Out-Law News | 12 Nov 2014 | 9:51 am | 3 min. read
Drones can be used for a variety of commercial purposes, such as by broadcasters for capturing aerial images, by construction companies to monitor project progress and to inspect oil and gas pipelines.
David Smith told a UK parliamentary committee that the use of drones by commercial operators must correspond to rules set out in the Data Protection Act (DPA).
"There is more scope with these systems for what we would call collateral intrusion," Smith told the Lords Sub-Committee on the Internal Market, Infrastructure and Employment. "[For example], I'm going to inspect the roof of a house but I pick up lots of images of people in the garden, neighbours gardens and around which I'm not intending to pick up but which I do pick up."
However, Smith said that there is increased blurring of the legal lines that differentiate between the collection of images of individuals by commercial operators of drones and by private "hobbyists" using the technology. He said the Information Commissioner's Office (ICO) has been pressurised to regulate the use of drones by private individuals.
EU data protection rules generally govern the collection, processing and retention of personal data but do not apply where personal data is collected "in the course of a purely personal or household activity".
Smith said that a case before the Court of Justice of the EU (CJEU) could set a legal principle about the extent to which the 'household' exemption to data protection laws applies in the context of using surveillance cameras.
"This question of how far data protection law extends to personal and private use is more than under debate, it is under legal question," Smith told the committee. "There is a case before the CJEU about domestic use of CCTV where it is a camera put on someone's private house but it overlooks the public area into street. Our approach [under UK law] would be … that that is all outside the scope of data protection law."
"The Advocate General of the court has given a preliminary opinion which said because [the gathering of images] extends into public spaces [and] should be caught [by data protection laws] – it is not simply personal and domestic. But we have not yet had the full judgment of the court so it is a little bit of a moving field," Smith said.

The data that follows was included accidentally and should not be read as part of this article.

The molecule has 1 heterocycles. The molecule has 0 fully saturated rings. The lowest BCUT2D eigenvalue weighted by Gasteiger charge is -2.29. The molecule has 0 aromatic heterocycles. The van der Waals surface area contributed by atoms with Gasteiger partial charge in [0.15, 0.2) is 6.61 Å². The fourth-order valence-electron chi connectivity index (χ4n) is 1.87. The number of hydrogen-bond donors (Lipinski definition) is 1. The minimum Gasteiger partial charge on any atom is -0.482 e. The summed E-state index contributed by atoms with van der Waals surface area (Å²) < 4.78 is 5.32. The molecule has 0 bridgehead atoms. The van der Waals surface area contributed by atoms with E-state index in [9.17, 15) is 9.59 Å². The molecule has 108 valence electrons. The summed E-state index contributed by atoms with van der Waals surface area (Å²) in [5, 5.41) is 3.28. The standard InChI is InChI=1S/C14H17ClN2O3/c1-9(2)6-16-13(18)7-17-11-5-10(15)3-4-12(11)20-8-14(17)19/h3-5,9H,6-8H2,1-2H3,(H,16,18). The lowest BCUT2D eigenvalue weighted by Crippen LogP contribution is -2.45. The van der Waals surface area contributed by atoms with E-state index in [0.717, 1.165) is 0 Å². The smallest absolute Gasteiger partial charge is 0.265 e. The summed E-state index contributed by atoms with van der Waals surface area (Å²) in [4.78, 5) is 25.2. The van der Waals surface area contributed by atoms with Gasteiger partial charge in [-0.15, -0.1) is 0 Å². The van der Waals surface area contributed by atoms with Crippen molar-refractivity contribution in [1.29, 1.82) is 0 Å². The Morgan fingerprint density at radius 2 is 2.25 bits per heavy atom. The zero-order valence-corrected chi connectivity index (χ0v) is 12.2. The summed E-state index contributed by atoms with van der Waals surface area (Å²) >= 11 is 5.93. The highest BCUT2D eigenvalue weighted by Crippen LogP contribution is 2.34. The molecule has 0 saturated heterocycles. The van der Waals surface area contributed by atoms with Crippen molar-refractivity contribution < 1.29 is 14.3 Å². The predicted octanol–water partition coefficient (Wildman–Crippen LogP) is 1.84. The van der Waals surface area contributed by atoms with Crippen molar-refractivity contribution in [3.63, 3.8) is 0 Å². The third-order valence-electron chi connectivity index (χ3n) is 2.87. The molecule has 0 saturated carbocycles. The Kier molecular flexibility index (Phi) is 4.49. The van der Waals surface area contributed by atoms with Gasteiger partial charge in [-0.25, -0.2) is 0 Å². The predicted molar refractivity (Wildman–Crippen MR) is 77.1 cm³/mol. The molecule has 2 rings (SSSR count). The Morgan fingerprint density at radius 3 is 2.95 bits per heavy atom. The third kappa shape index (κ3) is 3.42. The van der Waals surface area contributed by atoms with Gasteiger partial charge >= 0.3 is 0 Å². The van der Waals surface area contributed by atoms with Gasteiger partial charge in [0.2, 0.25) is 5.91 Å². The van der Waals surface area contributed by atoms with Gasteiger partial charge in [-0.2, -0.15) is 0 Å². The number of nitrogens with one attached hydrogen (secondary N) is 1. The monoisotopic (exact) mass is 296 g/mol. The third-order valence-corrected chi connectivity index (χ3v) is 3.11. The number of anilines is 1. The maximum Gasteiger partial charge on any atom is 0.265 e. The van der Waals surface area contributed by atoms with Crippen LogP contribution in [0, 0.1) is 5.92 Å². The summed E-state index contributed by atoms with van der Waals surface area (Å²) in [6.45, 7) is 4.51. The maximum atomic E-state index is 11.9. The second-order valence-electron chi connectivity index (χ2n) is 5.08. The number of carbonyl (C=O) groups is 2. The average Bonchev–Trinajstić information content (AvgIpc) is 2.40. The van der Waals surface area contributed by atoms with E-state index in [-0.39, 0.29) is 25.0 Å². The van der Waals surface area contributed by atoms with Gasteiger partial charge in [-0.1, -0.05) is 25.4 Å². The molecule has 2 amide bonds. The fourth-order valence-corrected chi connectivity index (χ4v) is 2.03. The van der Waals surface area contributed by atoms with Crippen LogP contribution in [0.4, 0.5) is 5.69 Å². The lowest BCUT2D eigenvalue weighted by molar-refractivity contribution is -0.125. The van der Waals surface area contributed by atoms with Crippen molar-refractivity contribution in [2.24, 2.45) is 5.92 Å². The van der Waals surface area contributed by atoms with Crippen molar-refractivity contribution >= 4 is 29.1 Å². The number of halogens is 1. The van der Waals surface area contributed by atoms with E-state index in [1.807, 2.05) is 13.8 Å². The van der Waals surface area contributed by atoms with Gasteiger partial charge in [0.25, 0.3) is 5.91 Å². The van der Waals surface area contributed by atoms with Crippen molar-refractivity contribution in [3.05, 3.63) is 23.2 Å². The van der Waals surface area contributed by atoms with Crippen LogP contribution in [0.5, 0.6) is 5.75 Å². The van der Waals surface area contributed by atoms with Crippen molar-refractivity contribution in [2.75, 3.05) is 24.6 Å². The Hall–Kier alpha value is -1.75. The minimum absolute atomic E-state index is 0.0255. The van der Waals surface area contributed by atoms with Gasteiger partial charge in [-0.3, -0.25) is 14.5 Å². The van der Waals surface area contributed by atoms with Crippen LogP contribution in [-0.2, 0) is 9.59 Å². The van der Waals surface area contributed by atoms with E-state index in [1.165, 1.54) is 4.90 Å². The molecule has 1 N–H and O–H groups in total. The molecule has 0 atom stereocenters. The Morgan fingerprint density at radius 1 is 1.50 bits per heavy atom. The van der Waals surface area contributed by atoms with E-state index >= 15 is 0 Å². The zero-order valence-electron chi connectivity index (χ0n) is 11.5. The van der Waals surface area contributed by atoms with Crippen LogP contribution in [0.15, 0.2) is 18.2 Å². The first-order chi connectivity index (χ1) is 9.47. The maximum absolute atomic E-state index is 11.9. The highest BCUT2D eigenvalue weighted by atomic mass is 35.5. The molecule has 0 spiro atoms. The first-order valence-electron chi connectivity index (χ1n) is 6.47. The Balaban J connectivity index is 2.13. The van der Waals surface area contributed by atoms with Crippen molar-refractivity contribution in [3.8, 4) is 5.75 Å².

Smith said that the use of long-range drones that capture images in the UK but are operated from other EU countries, such as France, would be governed by data protection laws in those other EU countries.
"If they came across from France and were operated by a French operator then they would be covered by French data protection law," he said.
Smith said that the Article 29 Working Party, the committee which represents data protection authorities based across the EU, is working on a new opinion on the use of drones and how data protection laws are engaged.
The ICO issued new guidance on the use of drones and privacy rights last month.
However, communications law academic David Goldberg challenged whether privacy watchdogs should be concerned with the use of drones by commercial operators. He told the Committee that the businesses he knows of that use drones have no interest in capturing images of individuals and cited the use of drones in Japan's agriculture industry in the past three decades "for monitoring the state and condition of plants, fields and crops" as an example of commercial use of drones that has "no connection to privacy".
Privacy rights should only be engaged where the use of drones results in "serious systematic surveillance" on individuals, Goldberg said, citing a previous UK court ruling on the use of aerial photography.
"I think this focus on an RPAS peaking into somebody's window is, in a certain sense, a difficult attitude to even understand," Goldberg said. "It's just not relevant and not credible in relation to the use of RPAS in the market we are talking about."
"I find the Information Commissioner Office's concern with collateral and incidental and accidental and happenstance capturing of images quite the tail wagging the dog," he said.
The use of drones deliver a "greater health and safety advantage" by allow the machines to carry out "dull, dangerous and dirty" jobs that humans would otherwise have to.
"The manifold businesses that are being established by the RPAS operators have got absolutely not the slightest interest never mind in misusing personal information but in acquiring it in the first place," Goldberg said.
The Lords Sub-Committee on the Internal Market, Infrastructure and Employment is expected to report on the results of its inquiry into the civil use of RPAS in the EU in March.